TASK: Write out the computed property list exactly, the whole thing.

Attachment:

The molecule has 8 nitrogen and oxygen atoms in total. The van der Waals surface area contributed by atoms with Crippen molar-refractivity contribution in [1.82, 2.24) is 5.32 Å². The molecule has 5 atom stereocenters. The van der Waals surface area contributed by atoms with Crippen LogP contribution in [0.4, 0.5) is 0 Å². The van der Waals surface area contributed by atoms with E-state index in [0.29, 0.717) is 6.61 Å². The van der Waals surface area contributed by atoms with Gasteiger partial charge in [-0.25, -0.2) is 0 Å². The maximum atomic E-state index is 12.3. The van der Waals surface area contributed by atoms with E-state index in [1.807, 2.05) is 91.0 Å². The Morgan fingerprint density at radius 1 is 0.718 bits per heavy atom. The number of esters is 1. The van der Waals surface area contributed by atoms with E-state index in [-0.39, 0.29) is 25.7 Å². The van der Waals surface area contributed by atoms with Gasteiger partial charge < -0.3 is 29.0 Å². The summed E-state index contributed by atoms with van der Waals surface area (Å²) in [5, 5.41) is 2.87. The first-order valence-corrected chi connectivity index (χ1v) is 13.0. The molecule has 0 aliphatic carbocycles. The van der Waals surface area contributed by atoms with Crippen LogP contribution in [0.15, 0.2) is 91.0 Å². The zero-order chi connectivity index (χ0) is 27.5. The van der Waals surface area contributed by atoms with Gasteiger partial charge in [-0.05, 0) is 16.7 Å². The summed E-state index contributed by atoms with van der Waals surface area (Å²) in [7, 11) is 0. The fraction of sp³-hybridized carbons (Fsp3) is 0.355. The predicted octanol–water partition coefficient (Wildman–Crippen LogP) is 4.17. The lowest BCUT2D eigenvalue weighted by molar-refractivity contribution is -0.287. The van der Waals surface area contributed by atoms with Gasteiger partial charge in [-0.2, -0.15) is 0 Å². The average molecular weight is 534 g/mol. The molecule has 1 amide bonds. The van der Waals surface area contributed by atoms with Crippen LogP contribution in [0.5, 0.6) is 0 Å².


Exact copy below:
The molecule has 8 nitrogen and oxygen atoms in total. The van der Waals surface area contributed by atoms with Crippen molar-refractivity contribution in [1.82, 2.24) is 5.32 Å². The molecule has 5 atom stereocenters. The van der Waals surface area contributed by atoms with Crippen LogP contribution in [0.4, 0.5) is 0 Å². The van der Waals surface area contributed by atoms with E-state index in [0.29, 0.717) is 6.61 Å². The van der Waals surface area contributed by atoms with Gasteiger partial charge in [-0.25, -0.2) is 0 Å². The maximum atomic E-state index is 12.3. The van der Waals surface area contributed by atoms with E-state index in [1.807, 2.05) is 91.0 Å². The Morgan fingerprint density at radius 1 is 0.718 bits per heavy atom. The number of esters is 1. The van der Waals surface area contributed by atoms with E-state index in [-0.39, 0.29) is 25.7 Å². The van der Waals surface area contributed by atoms with Gasteiger partial charge < -0.3 is 29.0 Å². The summed E-state index contributed by atoms with van der Waals surface area (Å²) in [5, 5.41) is 2.87. The first-order valence-corrected chi connectivity index (χ1v) is 13.0. The molecule has 0 aliphatic carbocycles. The van der Waals surface area contributed by atoms with Crippen LogP contribution in [0.15, 0.2) is 91.0 Å². The zero-order chi connectivity index (χ0) is 27.5. The van der Waals surface area contributed by atoms with Gasteiger partial charge in [-0.05, 0) is 16.7 Å². The summed E-state index contributed by atoms with van der Waals surface area (Å²) in [7, 11) is 0. The fraction of sp³-hybridized carbons (Fsp3) is 0.355. The predicted octanol–water partition coefficient (Wildman–Crippen LogP) is 4.17. The lowest BCUT2D eigenvalue weighted by molar-refractivity contribution is -0.287. The van der Waals surface area contributed by atoms with Gasteiger partial charge in [-0.2, -0.15) is 0 Å². The average molecular weight is 534 g/mol. The molecule has 1 amide bonds. The van der Waals surface area contributed by atoms with Crippen LogP contribution in [0.5, 0.6) is 0 Å².